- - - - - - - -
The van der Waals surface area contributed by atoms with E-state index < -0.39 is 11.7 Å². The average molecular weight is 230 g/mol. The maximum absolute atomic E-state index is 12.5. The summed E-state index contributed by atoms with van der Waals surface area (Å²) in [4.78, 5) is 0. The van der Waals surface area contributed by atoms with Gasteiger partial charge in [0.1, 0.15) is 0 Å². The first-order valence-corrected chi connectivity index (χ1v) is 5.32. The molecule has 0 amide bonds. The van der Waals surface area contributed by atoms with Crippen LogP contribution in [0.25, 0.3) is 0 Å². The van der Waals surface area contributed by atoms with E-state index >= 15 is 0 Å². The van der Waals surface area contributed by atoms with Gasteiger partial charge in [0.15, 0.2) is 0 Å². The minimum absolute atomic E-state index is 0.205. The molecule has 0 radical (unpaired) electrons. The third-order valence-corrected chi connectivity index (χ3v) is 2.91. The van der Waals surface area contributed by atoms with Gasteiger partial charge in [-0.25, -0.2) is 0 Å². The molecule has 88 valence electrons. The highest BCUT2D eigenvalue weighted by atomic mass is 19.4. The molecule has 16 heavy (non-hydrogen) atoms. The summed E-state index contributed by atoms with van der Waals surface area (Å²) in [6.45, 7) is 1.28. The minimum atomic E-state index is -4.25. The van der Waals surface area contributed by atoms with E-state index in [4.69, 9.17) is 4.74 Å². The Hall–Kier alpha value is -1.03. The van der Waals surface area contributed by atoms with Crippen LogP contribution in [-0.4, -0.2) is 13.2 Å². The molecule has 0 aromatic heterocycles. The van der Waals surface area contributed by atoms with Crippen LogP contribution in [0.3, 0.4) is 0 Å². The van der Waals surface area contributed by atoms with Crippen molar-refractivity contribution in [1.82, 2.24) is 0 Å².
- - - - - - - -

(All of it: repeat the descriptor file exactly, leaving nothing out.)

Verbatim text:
The van der Waals surface area contributed by atoms with E-state index < -0.39 is 11.7 Å². The average molecular weight is 230 g/mol. The maximum absolute atomic E-state index is 12.5. The summed E-state index contributed by atoms with van der Waals surface area (Å²) in [4.78, 5) is 0. The van der Waals surface area contributed by atoms with Gasteiger partial charge in [0.1, 0.15) is 0 Å². The first-order valence-corrected chi connectivity index (χ1v) is 5.32. The molecule has 0 amide bonds. The van der Waals surface area contributed by atoms with Crippen LogP contribution in [0.25, 0.3) is 0 Å². The van der Waals surface area contributed by atoms with E-state index >= 15 is 0 Å². The van der Waals surface area contributed by atoms with Gasteiger partial charge in [0.15, 0.2) is 0 Å². The minimum absolute atomic E-state index is 0.205. The molecule has 0 radical (unpaired) electrons. The third-order valence-corrected chi connectivity index (χ3v) is 2.91. The van der Waals surface area contributed by atoms with Gasteiger partial charge in [-0.25, -0.2) is 0 Å². The molecule has 88 valence electrons. The highest BCUT2D eigenvalue weighted by atomic mass is 19.4. The molecule has 16 heavy (non-hydrogen) atoms. The summed E-state index contributed by atoms with van der Waals surface area (Å²) in [6.45, 7) is 1.28. The minimum atomic E-state index is -4.25. The van der Waals surface area contributed by atoms with E-state index in [4.69, 9.17) is 4.74 Å². The Hall–Kier alpha value is -1.03. The van der Waals surface area contributed by atoms with Crippen LogP contribution in [-0.4, -0.2) is 13.2 Å². The molecule has 0 aromatic heterocycles. The van der Waals surface area contributed by atoms with Crippen LogP contribution in [0.3, 0.4) is 0 Å². The van der Waals surface area contributed by atoms with Crippen molar-refractivity contribution in [1.82, 2.24) is 0 Å².